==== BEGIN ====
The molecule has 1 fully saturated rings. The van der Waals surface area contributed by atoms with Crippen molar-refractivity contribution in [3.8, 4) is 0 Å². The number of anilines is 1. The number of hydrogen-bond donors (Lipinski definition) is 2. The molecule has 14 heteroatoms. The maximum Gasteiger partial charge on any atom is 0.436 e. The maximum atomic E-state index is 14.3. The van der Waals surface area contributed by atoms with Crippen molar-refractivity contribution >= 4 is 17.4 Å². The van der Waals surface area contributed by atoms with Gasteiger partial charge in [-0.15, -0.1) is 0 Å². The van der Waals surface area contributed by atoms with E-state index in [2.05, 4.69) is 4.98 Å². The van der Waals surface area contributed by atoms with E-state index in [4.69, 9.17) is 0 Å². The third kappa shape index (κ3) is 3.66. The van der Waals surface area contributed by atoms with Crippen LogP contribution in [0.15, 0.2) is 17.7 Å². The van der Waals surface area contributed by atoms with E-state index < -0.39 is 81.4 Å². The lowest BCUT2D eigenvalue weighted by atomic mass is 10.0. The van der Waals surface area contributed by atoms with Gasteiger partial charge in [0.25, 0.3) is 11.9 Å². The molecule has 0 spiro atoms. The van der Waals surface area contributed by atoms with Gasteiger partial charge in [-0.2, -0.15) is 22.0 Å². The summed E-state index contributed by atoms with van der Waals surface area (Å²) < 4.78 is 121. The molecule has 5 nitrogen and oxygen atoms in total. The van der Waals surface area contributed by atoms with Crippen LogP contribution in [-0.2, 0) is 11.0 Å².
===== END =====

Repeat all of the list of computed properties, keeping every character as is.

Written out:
The molecule has 1 fully saturated rings. The van der Waals surface area contributed by atoms with Crippen molar-refractivity contribution in [3.8, 4) is 0 Å². The number of anilines is 1. The number of hydrogen-bond donors (Lipinski definition) is 2. The molecule has 14 heteroatoms. The maximum Gasteiger partial charge on any atom is 0.436 e. The maximum atomic E-state index is 14.3. The van der Waals surface area contributed by atoms with Crippen molar-refractivity contribution >= 4 is 17.4 Å². The van der Waals surface area contributed by atoms with Gasteiger partial charge in [-0.15, -0.1) is 0 Å². The van der Waals surface area contributed by atoms with E-state index in [2.05, 4.69) is 4.98 Å². The van der Waals surface area contributed by atoms with E-state index in [4.69, 9.17) is 0 Å². The third kappa shape index (κ3) is 3.66. The van der Waals surface area contributed by atoms with Crippen LogP contribution in [0.15, 0.2) is 17.7 Å². The van der Waals surface area contributed by atoms with E-state index < -0.39 is 81.4 Å². The lowest BCUT2D eigenvalue weighted by atomic mass is 10.0. The van der Waals surface area contributed by atoms with Gasteiger partial charge in [0.25, 0.3) is 11.9 Å². The molecule has 0 spiro atoms. The van der Waals surface area contributed by atoms with Gasteiger partial charge in [-0.2, -0.15) is 22.0 Å². The summed E-state index contributed by atoms with van der Waals surface area (Å²) < 4.78 is 121. The molecule has 5 nitrogen and oxygen atoms in total. The van der Waals surface area contributed by atoms with Crippen LogP contribution in [-0.2, 0) is 11.0 Å².